May, 2015 / Author:

215-27b-advice-on-coming-out Dear Emily,

I am a 32-year-old closeted lesbian and my partner of two years is not. The problem is that I am terrified of telling my best friend that I am gay. It’s not that I don’t trust her. I am just scared to death of telling her. I think she knows, but I guess I am still afraid of her rejection. She thinks my partner is my roommate! Every time I think about telling her, I have a panic attack. How do I approach this? How do I start the conversation?

Sincerely,
Wimpy in Winnipeg

 

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Emily Wilcox

Dear Wimpy,

When it only takes a thought to give you a panic attack, I would venture to think that you might be just a tad overly dramatic. Don’t you think? The good news is that what you are feeling is totally normal. Our innate fear of rejection keeps us from giving ourselves fully to others. This is a trap and a distinct form of self-sabotage.

The bad news is you may never actually lose the fear of telling her. The good news is that you are going to push yourself off the cliff anyway. Whether you like it or not (and I gather not), you are going to tell her because the alternative sounds miserable. Sorry, there are no pills for helping you do this, just balls (if you can find any lying around the house, that is).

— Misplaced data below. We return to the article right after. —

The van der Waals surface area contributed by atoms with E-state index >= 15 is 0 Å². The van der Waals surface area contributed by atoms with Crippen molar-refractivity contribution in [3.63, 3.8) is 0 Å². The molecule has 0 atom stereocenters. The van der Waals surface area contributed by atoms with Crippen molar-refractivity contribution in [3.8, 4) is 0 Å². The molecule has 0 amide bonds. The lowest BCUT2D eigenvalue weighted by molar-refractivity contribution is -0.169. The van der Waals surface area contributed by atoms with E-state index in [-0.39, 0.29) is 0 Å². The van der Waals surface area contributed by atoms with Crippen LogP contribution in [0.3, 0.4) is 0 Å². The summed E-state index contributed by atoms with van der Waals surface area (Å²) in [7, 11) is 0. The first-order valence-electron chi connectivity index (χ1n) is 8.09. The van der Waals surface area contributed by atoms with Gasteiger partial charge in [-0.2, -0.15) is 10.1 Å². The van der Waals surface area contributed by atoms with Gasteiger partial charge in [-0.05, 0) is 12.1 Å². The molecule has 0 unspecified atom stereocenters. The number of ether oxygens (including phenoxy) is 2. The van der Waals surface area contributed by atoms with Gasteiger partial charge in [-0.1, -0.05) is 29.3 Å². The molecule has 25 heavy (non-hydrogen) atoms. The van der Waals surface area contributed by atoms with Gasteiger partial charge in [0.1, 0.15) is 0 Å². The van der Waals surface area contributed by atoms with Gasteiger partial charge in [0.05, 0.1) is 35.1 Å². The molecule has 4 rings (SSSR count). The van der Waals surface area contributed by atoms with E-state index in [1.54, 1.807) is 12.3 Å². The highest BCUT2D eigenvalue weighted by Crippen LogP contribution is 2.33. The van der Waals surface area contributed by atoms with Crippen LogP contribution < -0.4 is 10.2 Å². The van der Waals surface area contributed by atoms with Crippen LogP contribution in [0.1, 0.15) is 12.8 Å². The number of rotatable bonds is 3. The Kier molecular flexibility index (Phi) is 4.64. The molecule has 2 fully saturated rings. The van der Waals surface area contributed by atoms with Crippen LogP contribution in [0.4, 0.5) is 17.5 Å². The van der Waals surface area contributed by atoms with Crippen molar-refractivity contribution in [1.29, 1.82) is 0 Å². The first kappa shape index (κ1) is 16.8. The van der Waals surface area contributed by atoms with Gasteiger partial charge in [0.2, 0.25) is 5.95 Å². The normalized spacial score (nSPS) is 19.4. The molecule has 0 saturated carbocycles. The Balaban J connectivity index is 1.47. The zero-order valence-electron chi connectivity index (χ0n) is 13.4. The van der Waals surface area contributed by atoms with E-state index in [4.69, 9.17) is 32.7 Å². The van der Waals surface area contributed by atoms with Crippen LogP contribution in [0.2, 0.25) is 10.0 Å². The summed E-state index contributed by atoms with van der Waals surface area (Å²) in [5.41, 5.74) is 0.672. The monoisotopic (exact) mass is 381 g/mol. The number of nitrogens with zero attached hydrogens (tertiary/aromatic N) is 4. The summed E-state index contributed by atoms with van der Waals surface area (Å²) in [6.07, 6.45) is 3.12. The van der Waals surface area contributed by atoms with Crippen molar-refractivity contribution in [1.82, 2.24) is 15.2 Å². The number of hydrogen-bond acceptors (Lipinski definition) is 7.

If fear stopped everyone dead in their tracks then everyone would be dead in their tracks. The truth is that you are not going to wake up one morning having been magically relinquished of your fear of telling your best friend that you are a lesbian. I believe anything is possible, but I also don’t wait around for the second coming of Christ. Again, that’s just me. Although, this is precisely what you are waiting for: becoming fearless.

Waiting for the perfect moment to tell her? There is none. In truth, every moment is considered perfect, so looking for a perfect moment is like looking for air. Have you looked for air recently? The moment you choose to tell her will be considered the perfect moment.

My suggestion is to tell her over a simple cup of coffee. It may go something like this: “This is really good coffee and you know I’m a lesbian, right?” (You’re welcome. I take cheques). But let me guess…it’s easier said than done, right? This is an expression I can’t stand. Of course things are easier said than done! Who said this, anyway? You are not giving your friend enough credit. Care about her enough to tell her who you are.

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Thankfully, you have a very understanding partner! And luckily, we live in a day and age when you don’t have to feel fear over who you love. I’m certain you will feel a sense of pride and relief when you decide to tell your truth.

Great strength comes from pouncing on your fear and screaming sweet freedom at the top of your lungs. A whole world can open up to you if you let it. Even if the world around you is crashing down, you can hold your head high and smile because you have been true to yourself. Pride is a gift we give ourselves.

This is the greatest feeling of all.


–Emily Wilcox is a relationship expert and Author of “100 Lesbians Walk Into a Bar…”, available on amazon.com.

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